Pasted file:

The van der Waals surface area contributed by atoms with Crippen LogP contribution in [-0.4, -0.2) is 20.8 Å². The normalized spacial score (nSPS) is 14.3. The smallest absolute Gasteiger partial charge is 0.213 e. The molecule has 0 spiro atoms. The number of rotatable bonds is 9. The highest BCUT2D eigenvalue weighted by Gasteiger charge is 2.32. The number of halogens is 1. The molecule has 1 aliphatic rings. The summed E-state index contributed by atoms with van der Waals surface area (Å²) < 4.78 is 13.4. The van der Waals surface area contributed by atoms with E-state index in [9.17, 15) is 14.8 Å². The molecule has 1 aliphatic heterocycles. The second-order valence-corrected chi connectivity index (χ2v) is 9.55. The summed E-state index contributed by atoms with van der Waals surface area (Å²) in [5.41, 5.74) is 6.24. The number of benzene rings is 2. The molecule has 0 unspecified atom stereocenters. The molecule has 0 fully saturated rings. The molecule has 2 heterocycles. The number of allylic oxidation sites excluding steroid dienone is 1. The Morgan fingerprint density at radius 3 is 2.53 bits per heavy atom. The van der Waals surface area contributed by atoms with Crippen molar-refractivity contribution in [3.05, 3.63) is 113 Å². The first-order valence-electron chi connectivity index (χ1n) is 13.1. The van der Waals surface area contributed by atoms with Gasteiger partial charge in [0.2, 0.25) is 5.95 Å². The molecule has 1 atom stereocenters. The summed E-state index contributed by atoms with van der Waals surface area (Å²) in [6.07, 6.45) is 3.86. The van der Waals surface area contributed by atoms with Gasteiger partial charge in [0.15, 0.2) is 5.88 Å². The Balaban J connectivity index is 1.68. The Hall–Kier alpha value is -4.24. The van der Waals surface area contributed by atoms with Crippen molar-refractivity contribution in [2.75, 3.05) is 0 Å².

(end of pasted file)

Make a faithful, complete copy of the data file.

The van der Waals surface area contributed by atoms with Crippen LogP contribution in [-0.4, -0.2) is 20.8 Å². The normalized spacial score (nSPS) is 14.3. The smallest absolute Gasteiger partial charge is 0.213 e. The molecule has 0 spiro atoms. The number of rotatable bonds is 9. The highest BCUT2D eigenvalue weighted by Gasteiger charge is 2.32. The number of halogens is 1. The molecule has 1 aliphatic rings. The summed E-state index contributed by atoms with van der Waals surface area (Å²) < 4.78 is 13.4. The van der Waals surface area contributed by atoms with E-state index in [9.17, 15) is 14.8 Å². The molecule has 1 aliphatic heterocycles. The second-order valence-corrected chi connectivity index (χ2v) is 9.55. The summed E-state index contributed by atoms with van der Waals surface area (Å²) in [5.41, 5.74) is 6.24. The number of benzene rings is 2. The molecule has 0 unspecified atom stereocenters. The molecule has 0 fully saturated rings. The molecule has 2 heterocycles. The number of allylic oxidation sites excluding steroid dienone is 1. The Morgan fingerprint density at radius 3 is 2.53 bits per heavy atom. The van der Waals surface area contributed by atoms with Crippen molar-refractivity contribution in [3.05, 3.63) is 113 Å². The first-order valence-electron chi connectivity index (χ1n) is 13.1. The van der Waals surface area contributed by atoms with Gasteiger partial charge in [0.2, 0.25) is 5.95 Å². The molecule has 1 atom stereocenters. The summed E-state index contributed by atoms with van der Waals surface area (Å²) in [6.07, 6.45) is 3.86. The van der Waals surface area contributed by atoms with Gasteiger partial charge in [0.15, 0.2) is 5.88 Å². The Balaban J connectivity index is 1.68. The Hall–Kier alpha value is -4.24. The van der Waals surface area contributed by atoms with Crippen molar-refractivity contribution in [2.75, 3.05) is 0 Å².